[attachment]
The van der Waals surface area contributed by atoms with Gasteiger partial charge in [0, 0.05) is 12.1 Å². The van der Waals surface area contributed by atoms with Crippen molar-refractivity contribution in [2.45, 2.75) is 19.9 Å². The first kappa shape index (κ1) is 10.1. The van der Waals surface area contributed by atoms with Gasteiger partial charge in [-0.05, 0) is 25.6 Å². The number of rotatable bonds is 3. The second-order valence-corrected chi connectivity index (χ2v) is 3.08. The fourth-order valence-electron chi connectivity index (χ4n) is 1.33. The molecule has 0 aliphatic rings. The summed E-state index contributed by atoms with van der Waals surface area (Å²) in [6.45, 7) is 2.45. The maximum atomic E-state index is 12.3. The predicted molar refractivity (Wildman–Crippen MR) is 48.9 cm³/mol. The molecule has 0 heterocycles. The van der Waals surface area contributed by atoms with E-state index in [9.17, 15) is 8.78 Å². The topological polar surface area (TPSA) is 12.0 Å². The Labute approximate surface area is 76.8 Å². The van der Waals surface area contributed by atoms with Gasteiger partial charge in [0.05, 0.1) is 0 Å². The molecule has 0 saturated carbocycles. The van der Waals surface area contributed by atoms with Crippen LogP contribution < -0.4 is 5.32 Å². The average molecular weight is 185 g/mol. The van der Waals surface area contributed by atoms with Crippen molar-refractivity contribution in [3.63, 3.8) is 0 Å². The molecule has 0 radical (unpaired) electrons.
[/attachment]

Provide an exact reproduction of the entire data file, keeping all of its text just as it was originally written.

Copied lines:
The van der Waals surface area contributed by atoms with Gasteiger partial charge in [0, 0.05) is 12.1 Å². The van der Waals surface area contributed by atoms with Crippen molar-refractivity contribution in [2.45, 2.75) is 19.9 Å². The first kappa shape index (κ1) is 10.1. The van der Waals surface area contributed by atoms with Gasteiger partial charge in [-0.05, 0) is 25.6 Å². The number of rotatable bonds is 3. The second-order valence-corrected chi connectivity index (χ2v) is 3.08. The fourth-order valence-electron chi connectivity index (χ4n) is 1.33. The molecule has 0 aliphatic rings. The summed E-state index contributed by atoms with van der Waals surface area (Å²) in [6.45, 7) is 2.45. The maximum atomic E-state index is 12.3. The predicted molar refractivity (Wildman–Crippen MR) is 48.9 cm³/mol. The molecule has 0 heterocycles. The van der Waals surface area contributed by atoms with E-state index in [9.17, 15) is 8.78 Å². The topological polar surface area (TPSA) is 12.0 Å². The Labute approximate surface area is 76.8 Å². The van der Waals surface area contributed by atoms with Gasteiger partial charge in [0.05, 0.1) is 0 Å². The molecule has 0 saturated carbocycles. The van der Waals surface area contributed by atoms with Crippen LogP contribution < -0.4 is 5.32 Å². The average molecular weight is 185 g/mol. The van der Waals surface area contributed by atoms with Crippen molar-refractivity contribution in [3.63, 3.8) is 0 Å². The molecule has 0 radical (unpaired) electrons.